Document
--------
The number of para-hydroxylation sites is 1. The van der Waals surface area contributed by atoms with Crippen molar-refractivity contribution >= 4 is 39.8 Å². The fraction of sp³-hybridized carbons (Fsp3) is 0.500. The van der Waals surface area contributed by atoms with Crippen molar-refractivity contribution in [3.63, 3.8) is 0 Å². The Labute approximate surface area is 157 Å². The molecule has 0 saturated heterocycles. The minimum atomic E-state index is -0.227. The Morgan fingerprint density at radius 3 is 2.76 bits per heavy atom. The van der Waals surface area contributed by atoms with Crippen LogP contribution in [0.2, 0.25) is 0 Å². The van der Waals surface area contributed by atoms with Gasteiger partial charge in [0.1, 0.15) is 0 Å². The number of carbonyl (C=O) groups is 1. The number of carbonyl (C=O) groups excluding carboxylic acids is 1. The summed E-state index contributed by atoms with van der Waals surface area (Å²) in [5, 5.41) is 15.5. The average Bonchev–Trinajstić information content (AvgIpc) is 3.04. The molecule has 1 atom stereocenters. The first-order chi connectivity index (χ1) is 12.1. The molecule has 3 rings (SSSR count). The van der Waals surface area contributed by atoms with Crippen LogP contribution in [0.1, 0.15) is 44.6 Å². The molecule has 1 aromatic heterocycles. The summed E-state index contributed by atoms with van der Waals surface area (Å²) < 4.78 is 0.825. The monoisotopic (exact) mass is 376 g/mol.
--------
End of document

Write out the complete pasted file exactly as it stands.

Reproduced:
The number of para-hydroxylation sites is 1. The van der Waals surface area contributed by atoms with Crippen molar-refractivity contribution >= 4 is 39.8 Å². The fraction of sp³-hybridized carbons (Fsp3) is 0.500. The van der Waals surface area contributed by atoms with Crippen molar-refractivity contribution in [3.63, 3.8) is 0 Å². The Labute approximate surface area is 157 Å². The molecule has 0 saturated heterocycles. The minimum atomic E-state index is -0.227. The Morgan fingerprint density at radius 3 is 2.76 bits per heavy atom. The van der Waals surface area contributed by atoms with Crippen LogP contribution in [0.2, 0.25) is 0 Å². The van der Waals surface area contributed by atoms with Gasteiger partial charge in [0.1, 0.15) is 0 Å². The number of carbonyl (C=O) groups is 1. The number of carbonyl (C=O) groups excluding carboxylic acids is 1. The summed E-state index contributed by atoms with van der Waals surface area (Å²) in [5, 5.41) is 15.5. The average Bonchev–Trinajstić information content (AvgIpc) is 3.04. The molecule has 1 atom stereocenters. The first-order chi connectivity index (χ1) is 12.1. The molecule has 3 rings (SSSR count). The van der Waals surface area contributed by atoms with Crippen LogP contribution in [0.1, 0.15) is 44.6 Å². The molecule has 1 aromatic heterocycles. The summed E-state index contributed by atoms with van der Waals surface area (Å²) < 4.78 is 0.825. The monoisotopic (exact) mass is 376 g/mol.